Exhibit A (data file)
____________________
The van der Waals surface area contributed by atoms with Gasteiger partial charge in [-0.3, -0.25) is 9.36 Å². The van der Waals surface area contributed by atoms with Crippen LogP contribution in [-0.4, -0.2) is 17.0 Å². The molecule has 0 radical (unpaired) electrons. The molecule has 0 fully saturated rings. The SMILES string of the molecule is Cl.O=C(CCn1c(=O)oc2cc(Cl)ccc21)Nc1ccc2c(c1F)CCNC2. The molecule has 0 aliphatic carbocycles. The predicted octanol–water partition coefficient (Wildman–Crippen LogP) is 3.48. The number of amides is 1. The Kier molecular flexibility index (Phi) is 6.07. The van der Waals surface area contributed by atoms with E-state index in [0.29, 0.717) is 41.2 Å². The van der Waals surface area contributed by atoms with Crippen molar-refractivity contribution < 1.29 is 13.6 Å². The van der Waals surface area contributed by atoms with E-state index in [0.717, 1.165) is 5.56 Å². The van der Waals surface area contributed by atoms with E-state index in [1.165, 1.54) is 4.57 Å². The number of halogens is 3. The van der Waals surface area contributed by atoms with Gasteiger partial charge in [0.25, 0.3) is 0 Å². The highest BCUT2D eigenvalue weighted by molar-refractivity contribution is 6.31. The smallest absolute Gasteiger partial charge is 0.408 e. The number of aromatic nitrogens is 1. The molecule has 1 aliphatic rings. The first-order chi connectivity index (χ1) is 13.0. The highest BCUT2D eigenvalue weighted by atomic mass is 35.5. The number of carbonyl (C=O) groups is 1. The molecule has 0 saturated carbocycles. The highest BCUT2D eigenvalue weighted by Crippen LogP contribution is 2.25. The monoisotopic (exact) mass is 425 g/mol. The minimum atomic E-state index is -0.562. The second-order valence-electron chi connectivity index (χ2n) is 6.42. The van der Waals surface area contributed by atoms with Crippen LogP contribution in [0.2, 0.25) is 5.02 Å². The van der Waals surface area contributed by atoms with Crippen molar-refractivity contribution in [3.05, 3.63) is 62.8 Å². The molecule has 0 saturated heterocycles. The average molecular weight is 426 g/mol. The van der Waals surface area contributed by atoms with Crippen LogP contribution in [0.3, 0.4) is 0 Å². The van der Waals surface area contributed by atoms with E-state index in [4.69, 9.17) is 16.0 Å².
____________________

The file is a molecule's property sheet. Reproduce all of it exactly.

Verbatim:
The van der Waals surface area contributed by atoms with Gasteiger partial charge in [-0.3, -0.25) is 9.36 Å². The van der Waals surface area contributed by atoms with Crippen LogP contribution in [-0.4, -0.2) is 17.0 Å². The molecule has 0 radical (unpaired) electrons. The molecule has 0 fully saturated rings. The SMILES string of the molecule is Cl.O=C(CCn1c(=O)oc2cc(Cl)ccc21)Nc1ccc2c(c1F)CCNC2. The molecule has 0 aliphatic carbocycles. The predicted octanol–water partition coefficient (Wildman–Crippen LogP) is 3.48. The number of amides is 1. The Kier molecular flexibility index (Phi) is 6.07. The van der Waals surface area contributed by atoms with E-state index in [0.29, 0.717) is 41.2 Å². The van der Waals surface area contributed by atoms with Crippen molar-refractivity contribution < 1.29 is 13.6 Å². The van der Waals surface area contributed by atoms with E-state index in [0.717, 1.165) is 5.56 Å². The van der Waals surface area contributed by atoms with E-state index in [1.165, 1.54) is 4.57 Å². The number of halogens is 3. The van der Waals surface area contributed by atoms with Gasteiger partial charge in [0.25, 0.3) is 0 Å². The highest BCUT2D eigenvalue weighted by molar-refractivity contribution is 6.31. The smallest absolute Gasteiger partial charge is 0.408 e. The number of aromatic nitrogens is 1. The molecule has 1 aliphatic rings. The first-order chi connectivity index (χ1) is 13.0. The highest BCUT2D eigenvalue weighted by atomic mass is 35.5. The number of carbonyl (C=O) groups is 1. The molecule has 0 saturated carbocycles. The highest BCUT2D eigenvalue weighted by Crippen LogP contribution is 2.25. The monoisotopic (exact) mass is 425 g/mol. The minimum atomic E-state index is -0.562. The second-order valence-electron chi connectivity index (χ2n) is 6.42. The van der Waals surface area contributed by atoms with Crippen LogP contribution in [0.2, 0.25) is 5.02 Å². The van der Waals surface area contributed by atoms with Crippen molar-refractivity contribution in [3.05, 3.63) is 62.8 Å². The molecule has 0 saturated heterocycles. The average molecular weight is 426 g/mol. The van der Waals surface area contributed by atoms with Crippen LogP contribution in [0.3, 0.4) is 0 Å². The van der Waals surface area contributed by atoms with E-state index in [4.69, 9.17) is 16.0 Å².